But here’s the important thing, once the calendar rolls over to the next quarter or year, these institutions are starting with a clean slate. Those that were compelled to buy in the final weeks of the year no longer need to chase prices higher because they have just been given three months of breathing room.

This herd buying and selling ahead of the end of quarters and years is what gives quarters and years consistent personalities. Quarters and years are most often up, down, or flat. But once those quarters/years end, we move into a new quarter/year, one that most likely will have a much different personality than the one that preceded it. 2019 was a good year for stocks. Chances are, 2020 will look a lot different. Be ready for it.

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Tags: S&P 500 Nasdaq $SPY $SPX $QQQ $IWM $STUDY

Dec 26

When it makes sense to buy AMZN

By Jani Ziedins | End of Day Analysis

Free After-Hours Analysis

Two weeks ago I wrote a cautious post about AMZN. I explained how I was leery of this stock’s latest rebound because the prior dip lacked a compelling capitulation point. And while this remains the case, that didn’t deter traders from piling into the stock today. The company reported record holiday sales and that sent the stock surging nearly 5%.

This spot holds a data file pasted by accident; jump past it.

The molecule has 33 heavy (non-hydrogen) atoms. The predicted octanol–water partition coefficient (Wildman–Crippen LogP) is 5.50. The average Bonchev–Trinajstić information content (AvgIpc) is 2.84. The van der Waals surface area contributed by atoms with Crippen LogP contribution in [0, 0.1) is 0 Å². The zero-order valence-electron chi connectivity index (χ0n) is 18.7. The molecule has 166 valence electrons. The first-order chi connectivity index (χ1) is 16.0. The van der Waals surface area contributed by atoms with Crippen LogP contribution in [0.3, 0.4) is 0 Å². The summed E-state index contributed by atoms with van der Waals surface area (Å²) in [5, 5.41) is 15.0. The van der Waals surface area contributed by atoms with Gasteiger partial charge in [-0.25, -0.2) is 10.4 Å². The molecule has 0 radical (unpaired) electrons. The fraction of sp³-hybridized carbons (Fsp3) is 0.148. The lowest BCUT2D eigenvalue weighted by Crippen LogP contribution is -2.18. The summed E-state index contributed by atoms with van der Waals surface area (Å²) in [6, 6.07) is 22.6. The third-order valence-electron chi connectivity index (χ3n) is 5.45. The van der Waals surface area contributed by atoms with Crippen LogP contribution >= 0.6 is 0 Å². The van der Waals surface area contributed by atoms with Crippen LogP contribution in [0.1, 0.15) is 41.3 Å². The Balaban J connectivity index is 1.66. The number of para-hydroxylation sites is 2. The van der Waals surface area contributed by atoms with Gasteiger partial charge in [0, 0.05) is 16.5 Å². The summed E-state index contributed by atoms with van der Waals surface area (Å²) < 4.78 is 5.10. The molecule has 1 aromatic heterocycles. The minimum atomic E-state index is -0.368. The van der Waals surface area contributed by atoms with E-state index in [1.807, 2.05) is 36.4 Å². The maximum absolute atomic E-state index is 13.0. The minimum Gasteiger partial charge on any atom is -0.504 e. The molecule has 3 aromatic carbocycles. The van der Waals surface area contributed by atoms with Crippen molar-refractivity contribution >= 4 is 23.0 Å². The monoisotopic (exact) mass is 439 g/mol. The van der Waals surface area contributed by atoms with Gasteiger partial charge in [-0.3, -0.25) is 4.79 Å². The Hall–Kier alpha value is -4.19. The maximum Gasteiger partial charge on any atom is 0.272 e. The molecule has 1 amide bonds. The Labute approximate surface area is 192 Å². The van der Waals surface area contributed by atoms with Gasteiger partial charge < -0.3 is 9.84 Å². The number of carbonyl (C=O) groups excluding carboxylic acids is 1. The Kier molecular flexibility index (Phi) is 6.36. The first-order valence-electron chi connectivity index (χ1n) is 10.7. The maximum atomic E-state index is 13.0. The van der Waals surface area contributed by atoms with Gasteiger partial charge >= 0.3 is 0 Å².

Clearly I missed today’s move and I have no problem admitting that. That’s the way this goes sometimes. Successful trading does not come from being right about everything all the time, it is based on finding the best setups and profiting from those exemplary opportunities. This often means passing on something that ends up working simply because the odds of success were lower than what we typically look for. I wasn’t bearish on AMZN, I just didn’t see the latest dip as compelling enough to be worth buying.

While today’s performance was impressive, I wouldn’t chase AMZN at these levels. Today’s gains could easily fizzle over the next few weeks if this demand proves fleeting. It takes more than one day to reverse a downtrend and as impressive as today looked, it was just a single day.  I would like to see the stock hold this level for several weeks before concluding this rebound is the real deal.

There are a few reasons to be wary of today’s strength. First, it came during a holiday affected period. That means most institutional investors are on vacation and not participating in today’s buying. Second, if big money wasn’t buying, then demand was coming from retail investors and bears covering their shorts. This more impulsive based buying was evident in today’s one-way price action that started with smaller gains and rallied strongly all day long. That told us people were desperately chasing prices higher, not making intelligent and informed investment decisions.